Kalamazoo College's Student Newspaper
By Colin Smith Staff Writer
“October looks at me in a funny way as if I owe it something for giving me all this orange,” visiting poet Angel Nafis said as she read a poem aloud in Dalton Theater on Saturday night.
The Kalamazoo Poetry Collective invited Nafis to campus as a guest performer to start her current poetry tour following the release of her new book, Blackgirl Mansion. After Corinne Taborn ’13 and Jeffrey Washington ’15 opened the performance on Saturday, Nafis warmed the chilly night with her words.
Nafis lives in Fort Green, Brooklyn and she has performed at the San Francisco Opera House and the Apollo Theater in Harlem. She represented the LouderArts poetry project at the Women of the World Poetry Slam and the National Poetry Slam. Nafis hails from the same Ann Arbor “Volume Youth Poetry Project” as Gahl Liberzon and Aimee Le, two poets who visited K a few weeks ago. She said she was about to drop out of high school until joining the program at 16.
Nafis shuffled through pages onstage. She struggled to find the right poem to read because “they have to be read together,” she said. Nafis said she attempted a “30/30” challenge when she was writing Blackgirl Mansion. She wrote a poem upon waking up every morning for a month. After a few days of the challenge, she said she needed structure to keep her poems fresh and original so she wrote persona poems. She shared a selection of these poems with the audience on Saturday.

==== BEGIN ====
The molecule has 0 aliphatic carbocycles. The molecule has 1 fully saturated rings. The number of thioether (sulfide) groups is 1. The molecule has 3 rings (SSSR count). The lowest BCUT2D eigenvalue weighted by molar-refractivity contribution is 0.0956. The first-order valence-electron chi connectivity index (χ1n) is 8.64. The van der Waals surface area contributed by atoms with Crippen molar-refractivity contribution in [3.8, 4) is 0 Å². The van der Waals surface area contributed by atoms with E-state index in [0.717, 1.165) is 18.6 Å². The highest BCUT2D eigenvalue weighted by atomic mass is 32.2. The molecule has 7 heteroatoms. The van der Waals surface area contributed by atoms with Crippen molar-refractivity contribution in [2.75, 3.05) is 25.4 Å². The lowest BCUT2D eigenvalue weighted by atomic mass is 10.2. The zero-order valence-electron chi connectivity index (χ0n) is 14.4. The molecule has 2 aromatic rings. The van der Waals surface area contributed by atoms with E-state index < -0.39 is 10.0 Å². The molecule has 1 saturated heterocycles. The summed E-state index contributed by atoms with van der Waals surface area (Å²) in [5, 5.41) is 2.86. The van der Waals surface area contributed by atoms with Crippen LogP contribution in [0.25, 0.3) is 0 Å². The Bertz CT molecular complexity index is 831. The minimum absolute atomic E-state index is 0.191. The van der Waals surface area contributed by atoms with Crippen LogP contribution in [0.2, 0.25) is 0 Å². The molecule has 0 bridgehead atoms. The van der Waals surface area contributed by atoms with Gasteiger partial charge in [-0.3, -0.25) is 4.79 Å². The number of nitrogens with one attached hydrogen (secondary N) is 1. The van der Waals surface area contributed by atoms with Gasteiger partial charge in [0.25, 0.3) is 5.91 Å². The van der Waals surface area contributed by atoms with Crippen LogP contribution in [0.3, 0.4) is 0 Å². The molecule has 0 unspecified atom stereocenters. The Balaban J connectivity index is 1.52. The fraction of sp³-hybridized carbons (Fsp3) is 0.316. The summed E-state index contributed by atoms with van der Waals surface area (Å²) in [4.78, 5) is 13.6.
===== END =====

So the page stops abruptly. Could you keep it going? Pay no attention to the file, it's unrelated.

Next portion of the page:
Nafis said she wrote many of these persona poems from her father’s perspective. In the poems, she illustrates what it meant to raise two girls without a mother. As she read on Saturday, her poems grew more intimate and personal with the time. She addressed the struggles of getting by and being black, and discussed the meaning she finds in being a lesbian.
Throughout the performance, Nafis engaged with students about her favorite Netflix show, the post-Beatles careers of Paul and John, and the influence of poetry during her adolescence. “I’m so glad I can say things and people will listen,” she said as she left the stage.